I have been obsessed with some of the really simple breakfast cookie recipes floating around the internet.
Sometimes its okay when things fall apart.
It’s easier to make decisions about purging, whether or not to replace something, once it is broken.
This time the re-organization has moved to the kitchen. I wasn’t really planning on it, but then I broke my coffee grinder (when I tried to grind something other than coffee.) And my blender started smoking if it is on anything higher than “stir.”
And while things are breaking I should also point out the crack growing in the bowl of my ($20 thrift store, first generation, smells like it came from a smokers house) cusinart food processor.
So I thew out the broken coffee grinder, and replaced it with a magic bullet. The magic bullet will be able to grind coffee, as well as other things, so by-by single purpose appliance.
I’ve offered the smoking blender up on freecycle for someone who likes to tinker.
I’ll donate the cuisinart, along with a vintage mixer that I never use. In their place I’m buying a vitamix blender instead.
So I replaced 4 appliances with 2.
I also created an out box for other things I think I can part with. Do I need two fry pans? Maybe I can donate those mugs?
Once I get started it seems easier to make those kinds of decisions. And the joy of the out box (an apartment therapy idea), is that if I change my mind I can take it back.
More Cardboard Spindles
I have found the cardboard spindle so useful this past week. I thought I’d share a few ideas I had on some variations of the cardboard spindles.
Cut out a center hole.
Use a compass to draw a circle slightly smaller than the toilet paper roll. Then use the same center point to draw a second circle.
Use a utility knife to carefully cut out the center circle.
Similar to the original directions, apply glue to one end of the toilet paper roll. Turn the roll over an look down through the middle of the roll to center it on the cardboard circle. (See the photo below).
Allow to dry, then repeat on the other side.
Use the printed side of the cardboard.
These two circles came from a box of cereal, which I selectively cut out for the images. Then follow the original instructions.
Double up the ends.
Follow the original instructions. Then apply glue to one end of the spindle and apply a second cardboard circle. Two pieces of cardboard make the spindle sturdier.
You could also double up on the end using decorative paper instead of a second piece of cardboard.
A Shorter Spindle
You could trim the toilet paper roll down to make a short squat spindle.
toilet paper roll
pen or pencil
round object to trace (or compass)
1) Trace circles onto the cardboard. My circles were about 4 inches in diameter.
Then use scissors to cut out your circles.
2.) Put a small amount of glue onto one end of the toilet paper roll.
3.) Then press the glued end of the toilet paper roll down onto the center of the circle. (I just eyeballed it.)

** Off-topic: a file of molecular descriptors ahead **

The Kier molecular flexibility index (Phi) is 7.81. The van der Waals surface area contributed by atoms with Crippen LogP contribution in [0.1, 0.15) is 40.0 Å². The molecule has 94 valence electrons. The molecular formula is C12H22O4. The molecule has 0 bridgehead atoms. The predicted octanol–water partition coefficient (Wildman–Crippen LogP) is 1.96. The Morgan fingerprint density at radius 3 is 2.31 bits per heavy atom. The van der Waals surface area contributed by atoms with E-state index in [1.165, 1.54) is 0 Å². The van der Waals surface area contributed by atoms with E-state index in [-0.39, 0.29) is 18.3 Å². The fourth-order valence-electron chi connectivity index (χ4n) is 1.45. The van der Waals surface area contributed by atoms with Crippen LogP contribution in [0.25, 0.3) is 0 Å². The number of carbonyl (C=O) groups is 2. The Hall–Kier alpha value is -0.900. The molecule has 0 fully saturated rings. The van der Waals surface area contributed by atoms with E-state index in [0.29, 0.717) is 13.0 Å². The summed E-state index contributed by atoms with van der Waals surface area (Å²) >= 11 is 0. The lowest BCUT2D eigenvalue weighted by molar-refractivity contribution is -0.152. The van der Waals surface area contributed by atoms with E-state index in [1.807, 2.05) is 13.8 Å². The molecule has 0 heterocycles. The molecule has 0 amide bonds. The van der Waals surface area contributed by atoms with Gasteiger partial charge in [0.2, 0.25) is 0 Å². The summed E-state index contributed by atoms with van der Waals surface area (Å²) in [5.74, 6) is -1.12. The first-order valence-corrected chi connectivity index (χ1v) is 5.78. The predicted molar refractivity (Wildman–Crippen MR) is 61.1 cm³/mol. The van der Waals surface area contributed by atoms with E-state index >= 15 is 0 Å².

Then I added another small ribbon of glue around the base. And left to dry completely.
4. Once dry, repeat steps two and three on the other end of the toilet paper roll. Allow to dry.
A new tenant in the building next to mine doesn’t believe in lampshades, or closing the blinds. Then there was coonstruction going on early this morning. Usually I drink tea in the morning, but today was definitely a coffee sort of morning. But I only had rice milk on hand, which is usually a bit thin for coffee, but not if you brew your coffee with milk instead of water.
I heated rice milk to 165° F, used 2T of ground coffee per 6 oz. milk, and let the it steep for 5 minutes. It was delicious.
This also provided the motivation to continue my spring cleaning. The project this week is to work on this:
So there should be a long overdue shop update soon.
Usually it is the end of winter that seems to last the longest. At times it feels like winter might never end. This weekend spring finally showed up. Don’t get me wrong, I haven’t put away my winter coat yet, there are still more cold days to come. But it was wonderful to open all the windows and let in the fresh air.
Last weekend I got these beautiful Liberty print shirts, along with some other goodies, from my friend Lindsay when she was doing some spring cleaning. I haven’t decided what to do with them, but a really love the print. So for now I just have them hanging on the door, so I can look at the fabric.
I do my best to adhere to the one in - one out rule. So I started a little spring cleaning of my own, and took a couple of bags to the Salvation Army. It only made me realize that I really need to reorganize the craft closet.
Vegan Alternatives to Silk
I was thinking about vegan alternatives to silk, and I remembered an article in Spindlicity, a now defunct online magazine for hand spinners, called Seri-Similitude.
In Seri-Similitude (archived on Wayback Machine) Janel Laidman spun samples of man-made fibers and compared them to silk based based on several qualities, as well as provided information on the manufacturing process and what type of dye would be used.
Soysilk, Bamboo, Tencel and Ingeo are all vegan options. It’s too bad that the image of the spun samples is missing from the archived article. However, the article is still a great resource.
viscose processed bamboo top (L) and Tencel® top (R)
photos by Mielke’s Fiber Arts, used with permission.
Spin Off magazine Winter 2013 issue featured an excellent article on Peace Silk by Karen Selk titled ”Peace Silk — what does it really mean?”
The article defines peace silk, also talks about the lifecycle of a silkworm, sericulture and the different types of silk.
What I appreciate most about the article is Selk’s complete honesty about sillk and sericulture. Both in terms of the its sustainability and the role it plays in lives of the rural farmers, but also in terms of dispelling myths surrounding Peace Silk.
You can find a copy of Winter 2013 issue here, or at your public library.